“Our business model is customers pay us to design displays for them or use our software to design the displays themselves and we also charge them for support and service,” Juran said. “Today there are about 27 billion devices that people are interacting with and we expect that to grow to 250 billion by 2025, and 55 billion of those will have some sort of display. That means the 8 billion people on the planet will have an average of seven devices per person. Somebody has to create those graphics and it shouldn’t be Apple or Google because they are too expensive.”

Most of the devices with graphics generated by Altia’s software are small, battery-operated specialized hardware used for a single task — washing or drying clothes, displaying the temperature in a room or showing a piece of information about a car such as speed, Juran said. None of the devices use a standard software operating system such as Microsoft’s Windows or Apple’s iOS, so the software works directly with the hardware, he said.

“Our goal is that by 2025 all 8 billion people in the world will interact with an Altia interface every day. They might not own the device, but they will use it and that could include a car, elevator or medical device.”

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To design that software, Altia needs an army of employees ranging from engineers and software developers to graphic designers and experts in human-factor and user experience. Juran said that is why the company moved downtown — to give its offices the urban feel and excitement that younger workers demand. The company joins several other tech companies in the downtown area such as software developers Bomb Bomb and Formstack and cybersecurity provider R9B.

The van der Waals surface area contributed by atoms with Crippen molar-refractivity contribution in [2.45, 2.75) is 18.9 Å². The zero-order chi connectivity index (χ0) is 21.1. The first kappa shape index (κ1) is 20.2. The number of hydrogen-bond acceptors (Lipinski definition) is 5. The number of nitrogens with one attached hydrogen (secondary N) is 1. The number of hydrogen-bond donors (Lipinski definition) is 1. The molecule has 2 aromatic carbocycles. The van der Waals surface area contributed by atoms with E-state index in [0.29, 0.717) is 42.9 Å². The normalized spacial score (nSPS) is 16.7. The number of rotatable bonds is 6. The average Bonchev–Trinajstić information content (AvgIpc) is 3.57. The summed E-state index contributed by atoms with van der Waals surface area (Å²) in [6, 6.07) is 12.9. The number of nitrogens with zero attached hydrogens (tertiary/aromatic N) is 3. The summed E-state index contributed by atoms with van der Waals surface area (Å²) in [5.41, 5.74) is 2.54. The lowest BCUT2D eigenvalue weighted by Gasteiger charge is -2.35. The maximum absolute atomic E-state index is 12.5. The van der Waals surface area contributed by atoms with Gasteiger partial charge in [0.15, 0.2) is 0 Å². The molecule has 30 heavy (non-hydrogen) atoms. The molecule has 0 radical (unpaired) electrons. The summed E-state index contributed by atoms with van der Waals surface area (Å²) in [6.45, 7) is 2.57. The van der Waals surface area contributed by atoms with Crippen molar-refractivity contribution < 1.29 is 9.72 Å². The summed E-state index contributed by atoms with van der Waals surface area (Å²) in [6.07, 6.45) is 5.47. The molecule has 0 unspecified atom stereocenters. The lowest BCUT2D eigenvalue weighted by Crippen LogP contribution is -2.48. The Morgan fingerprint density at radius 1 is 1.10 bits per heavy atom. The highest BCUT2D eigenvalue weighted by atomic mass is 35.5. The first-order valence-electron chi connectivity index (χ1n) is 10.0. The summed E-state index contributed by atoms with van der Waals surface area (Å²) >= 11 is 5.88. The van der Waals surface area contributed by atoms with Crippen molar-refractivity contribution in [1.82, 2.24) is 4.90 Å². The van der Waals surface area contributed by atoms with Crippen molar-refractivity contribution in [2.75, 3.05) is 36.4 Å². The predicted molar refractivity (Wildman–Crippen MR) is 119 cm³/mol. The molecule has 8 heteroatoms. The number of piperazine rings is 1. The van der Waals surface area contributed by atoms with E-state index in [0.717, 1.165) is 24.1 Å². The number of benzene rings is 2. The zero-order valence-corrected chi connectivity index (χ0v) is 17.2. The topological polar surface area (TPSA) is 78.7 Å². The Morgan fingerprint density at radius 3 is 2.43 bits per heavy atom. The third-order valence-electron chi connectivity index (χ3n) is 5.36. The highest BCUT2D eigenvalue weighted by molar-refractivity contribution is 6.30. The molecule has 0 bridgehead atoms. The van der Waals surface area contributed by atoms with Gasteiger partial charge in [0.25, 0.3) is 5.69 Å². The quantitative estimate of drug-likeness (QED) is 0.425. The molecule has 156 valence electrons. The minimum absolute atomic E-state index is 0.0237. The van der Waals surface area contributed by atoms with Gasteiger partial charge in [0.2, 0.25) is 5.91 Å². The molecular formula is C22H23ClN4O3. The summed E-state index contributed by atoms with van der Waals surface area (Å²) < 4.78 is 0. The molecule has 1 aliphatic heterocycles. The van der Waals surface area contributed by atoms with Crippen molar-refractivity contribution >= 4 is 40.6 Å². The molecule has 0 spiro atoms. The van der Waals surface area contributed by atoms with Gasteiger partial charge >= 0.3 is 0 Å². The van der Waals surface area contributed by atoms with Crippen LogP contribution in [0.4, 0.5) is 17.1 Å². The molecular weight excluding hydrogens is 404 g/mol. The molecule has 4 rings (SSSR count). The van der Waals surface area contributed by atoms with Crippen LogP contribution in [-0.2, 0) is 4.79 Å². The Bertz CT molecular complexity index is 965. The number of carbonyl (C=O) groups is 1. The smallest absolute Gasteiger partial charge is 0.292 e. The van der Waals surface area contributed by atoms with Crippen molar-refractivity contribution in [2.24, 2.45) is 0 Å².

“Why are we in Colorado Springs? Certainly it is a beautiful place to live and our lifestyle is envied around the world, but we have to create an ecosystem of talent by meeting their needs,” Juran said. “It was more of a struggle a few years ago to attract people to Colorado Springs, but now being in Colorado Springs is an advantage. People want to come to Colorado from the East and West Coasts and Colorado Springs is the premier destination in Colorado.”

Juran said the soon-to-open U.S. Olympic & Paralympic Museum, a multiuse stadium and arena and many new downtown housing and entertainment options have made the area attractive for younger workers. He said Altia also recruits graduates from the University of Colorado at Colorado Springs, Pikes Peak Community College and other higher-education institutions along the Front Range to build its workforce.

“Altia is emblematic of the growing tech workforce we’re seeing downtown,” Susan Edmonson, CEO of the Downtown Partnership, said in an email. “They’re exactly the kind of innovative, forward-thinking company that thrives in an urban environment.”

Altia probably will have to raise significant cash — tens of millions of dollars — from venture capital funds or other investors during the next year or two to finance its expansion, Juran said. The company has been financed so far by investments from local technology entrepreneur Bill Miller, former Fluke Networks CEO Chris Odell, real estate investor Ben Horton, local investor Phil Lane and the late Ric Denton, founder of Rocky Mountain Innovation Partners.

Contact Wayne Heilman: 636-0234 Facebook: wayne.heilman Twitter:

Contact Wayne Heilman 636-0234